5-Stars and the Fear of Three Butts

In honor of National Customer Service Week (October 5th through October 9th 2015) my blog of 10/6 thanked customer service people everywhere and looked forward to change in building a company culture around providing great customer experiences and treating your employees exceptionally well with benefits, career paths and rewards.
In honor of National Customer Service Week, this 2nd blog is about reflection back to where customer service began in one waitress’s life.
“One Butt, two butt, three butts – Your Butt.”  That was a simple enough directive from our Beverage Director at the Five-Star hotel I worked at while in grad school.  People could smoke in bars and even sections of restaurants then.  The ashtray was small, round, white porcelain with gold leaf trim and it was instilled in us that having more than two cigarette butts in the ashtray would hinder our five- star customer service reputation.  If our manager saw 3 butts we would be “written up” and after three- write-ups, dismissed.
Imagine watching a room full of smokers, eyeing white ashtrays, counting butts, memorizing the length of the cigarettes to anticipate when the last drag will start the downward action resulting in the red ember meeting the white porcelain.  This, while clearing happy hour buffet plates, serving countless cocktails, appetizers, dinners, opening bottles of expensive wine and champagne, pouring expensive wine and champagne all the while never allowing more than 2 butts in an ashtray.  The enemy was the flash of a lighter or match which prompted a b-line maneuver to get to that ashtray, pick-it up and put a clean one down.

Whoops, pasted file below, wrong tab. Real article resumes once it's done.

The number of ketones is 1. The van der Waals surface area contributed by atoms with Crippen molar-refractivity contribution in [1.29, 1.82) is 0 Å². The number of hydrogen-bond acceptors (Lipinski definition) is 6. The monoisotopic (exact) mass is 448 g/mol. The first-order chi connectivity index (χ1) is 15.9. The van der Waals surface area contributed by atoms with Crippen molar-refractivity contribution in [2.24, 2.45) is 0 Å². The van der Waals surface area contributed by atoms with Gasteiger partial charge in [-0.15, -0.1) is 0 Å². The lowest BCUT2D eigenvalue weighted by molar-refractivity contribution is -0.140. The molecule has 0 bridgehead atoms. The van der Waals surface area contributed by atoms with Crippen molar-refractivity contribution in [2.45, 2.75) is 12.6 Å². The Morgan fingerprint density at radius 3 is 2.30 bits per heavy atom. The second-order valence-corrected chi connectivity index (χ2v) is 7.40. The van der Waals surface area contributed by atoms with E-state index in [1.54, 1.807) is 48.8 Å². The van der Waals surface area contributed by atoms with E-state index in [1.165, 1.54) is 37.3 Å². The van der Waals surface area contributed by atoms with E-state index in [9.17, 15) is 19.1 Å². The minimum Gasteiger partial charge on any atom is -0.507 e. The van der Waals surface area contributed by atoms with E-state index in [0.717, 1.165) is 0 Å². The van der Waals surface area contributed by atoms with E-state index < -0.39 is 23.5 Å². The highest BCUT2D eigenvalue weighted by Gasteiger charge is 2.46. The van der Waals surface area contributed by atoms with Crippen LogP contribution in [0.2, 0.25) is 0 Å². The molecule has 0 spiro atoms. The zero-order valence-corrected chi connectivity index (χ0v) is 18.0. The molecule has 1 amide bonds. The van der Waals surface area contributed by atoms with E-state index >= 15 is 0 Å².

I worked at that hotel full time and part time for 5 years and left on my own accord to take a marketing position.
Many years have passed, yet I still hear that phrase in my head.  My experience with one simple rule of customer service taught me more than how to keep ashtrays clean.  It has guided me to strive to provide five- star service for my clients and also be a gracious consumer.  You can tell a lot about a person’s character by how they treat a waitress or waiter and having experienced that early on was invaluable.
While there I learned how to follow directions, multi-task, up-sell and cross-sell, I learned timing and how to communicate effectively with my customers and co-workers and monitor the room to anticipate customer needs by reading nonverbal communications and gestures while never having more than 1 or two butts in an ashtray.  Fear of staying employed was the initial driving force behind providing a 5-star customer service experience, and then it became natural.
I am thankful for what the fear of 3 butts and a 5-star hotel experience instilled in me.  Thanks Ray!

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